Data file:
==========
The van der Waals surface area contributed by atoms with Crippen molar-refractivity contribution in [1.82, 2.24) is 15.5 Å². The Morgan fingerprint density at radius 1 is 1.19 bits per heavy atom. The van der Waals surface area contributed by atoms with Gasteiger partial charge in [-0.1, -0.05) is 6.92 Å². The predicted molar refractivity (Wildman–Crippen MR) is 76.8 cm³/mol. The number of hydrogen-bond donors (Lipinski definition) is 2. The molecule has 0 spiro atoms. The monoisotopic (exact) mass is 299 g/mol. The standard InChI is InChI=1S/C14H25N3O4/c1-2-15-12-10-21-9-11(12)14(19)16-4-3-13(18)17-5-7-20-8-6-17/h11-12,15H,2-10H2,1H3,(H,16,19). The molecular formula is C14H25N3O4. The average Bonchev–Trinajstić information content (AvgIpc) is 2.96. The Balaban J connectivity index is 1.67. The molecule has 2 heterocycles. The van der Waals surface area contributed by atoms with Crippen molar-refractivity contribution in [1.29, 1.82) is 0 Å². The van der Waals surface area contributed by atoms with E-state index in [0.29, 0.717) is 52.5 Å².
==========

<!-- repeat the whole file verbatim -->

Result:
The van der Waals surface area contributed by atoms with Crippen molar-refractivity contribution in [1.82, 2.24) is 15.5 Å². The Morgan fingerprint density at radius 1 is 1.19 bits per heavy atom. The van der Waals surface area contributed by atoms with Gasteiger partial charge in [-0.1, -0.05) is 6.92 Å². The predicted molar refractivity (Wildman–Crippen MR) is 76.8 cm³/mol. The number of hydrogen-bond donors (Lipinski definition) is 2. The molecule has 0 spiro atoms. The monoisotopic (exact) mass is 299 g/mol. The standard InChI is InChI=1S/C14H25N3O4/c1-2-15-12-10-21-9-11(12)14(19)16-4-3-13(18)17-5-7-20-8-6-17/h11-12,15H,2-10H2,1H3,(H,16,19). The molecular formula is C14H25N3O4. The average Bonchev–Trinajstić information content (AvgIpc) is 2.96. The Balaban J connectivity index is 1.67. The molecule has 2 heterocycles. The van der Waals surface area contributed by atoms with Crippen molar-refractivity contribution in [1.29, 1.82) is 0 Å². The van der Waals surface area contributed by atoms with E-state index in [0.29, 0.717) is 52.5 Å².